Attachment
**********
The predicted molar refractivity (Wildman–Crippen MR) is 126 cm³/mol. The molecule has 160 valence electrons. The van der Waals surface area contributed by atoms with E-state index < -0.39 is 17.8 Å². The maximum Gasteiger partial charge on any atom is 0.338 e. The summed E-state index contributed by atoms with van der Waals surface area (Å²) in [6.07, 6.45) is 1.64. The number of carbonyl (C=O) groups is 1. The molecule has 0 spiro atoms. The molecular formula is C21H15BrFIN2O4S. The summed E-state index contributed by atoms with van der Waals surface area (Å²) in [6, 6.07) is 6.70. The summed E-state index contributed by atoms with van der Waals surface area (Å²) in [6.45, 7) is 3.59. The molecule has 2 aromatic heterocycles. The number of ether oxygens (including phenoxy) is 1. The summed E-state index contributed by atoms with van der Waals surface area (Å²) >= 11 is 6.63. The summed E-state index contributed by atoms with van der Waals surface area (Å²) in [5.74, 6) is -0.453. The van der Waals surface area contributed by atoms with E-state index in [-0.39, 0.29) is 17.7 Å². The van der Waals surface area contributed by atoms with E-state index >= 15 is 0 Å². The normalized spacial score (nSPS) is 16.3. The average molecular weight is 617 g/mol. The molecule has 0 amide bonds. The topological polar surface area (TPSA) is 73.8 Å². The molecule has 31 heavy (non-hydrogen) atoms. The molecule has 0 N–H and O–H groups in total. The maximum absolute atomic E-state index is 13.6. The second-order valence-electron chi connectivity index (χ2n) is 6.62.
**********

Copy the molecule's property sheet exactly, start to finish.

The predicted molar refractivity (Wildman–Crippen MR) is 126 cm³/mol. The molecule has 160 valence electrons. The van der Waals surface area contributed by atoms with E-state index < -0.39 is 17.8 Å². The maximum Gasteiger partial charge on any atom is 0.338 e. The summed E-state index contributed by atoms with van der Waals surface area (Å²) in [6.07, 6.45) is 1.64. The number of carbonyl (C=O) groups is 1. The molecule has 0 spiro atoms. The molecular formula is C21H15BrFIN2O4S. The summed E-state index contributed by atoms with van der Waals surface area (Å²) in [6, 6.07) is 6.70. The summed E-state index contributed by atoms with van der Waals surface area (Å²) in [6.45, 7) is 3.59. The molecule has 2 aromatic heterocycles. The number of ether oxygens (including phenoxy) is 1. The summed E-state index contributed by atoms with van der Waals surface area (Å²) >= 11 is 6.63. The summed E-state index contributed by atoms with van der Waals surface area (Å²) in [5.74, 6) is -0.453. The van der Waals surface area contributed by atoms with E-state index in [-0.39, 0.29) is 17.7 Å². The van der Waals surface area contributed by atoms with E-state index >= 15 is 0 Å². The normalized spacial score (nSPS) is 16.3. The average molecular weight is 617 g/mol. The molecule has 0 amide bonds. The topological polar surface area (TPSA) is 73.8 Å². The molecule has 31 heavy (non-hydrogen) atoms. The molecule has 0 N–H and O–H groups in total. The maximum absolute atomic E-state index is 13.6. The second-order valence-electron chi connectivity index (χ2n) is 6.62.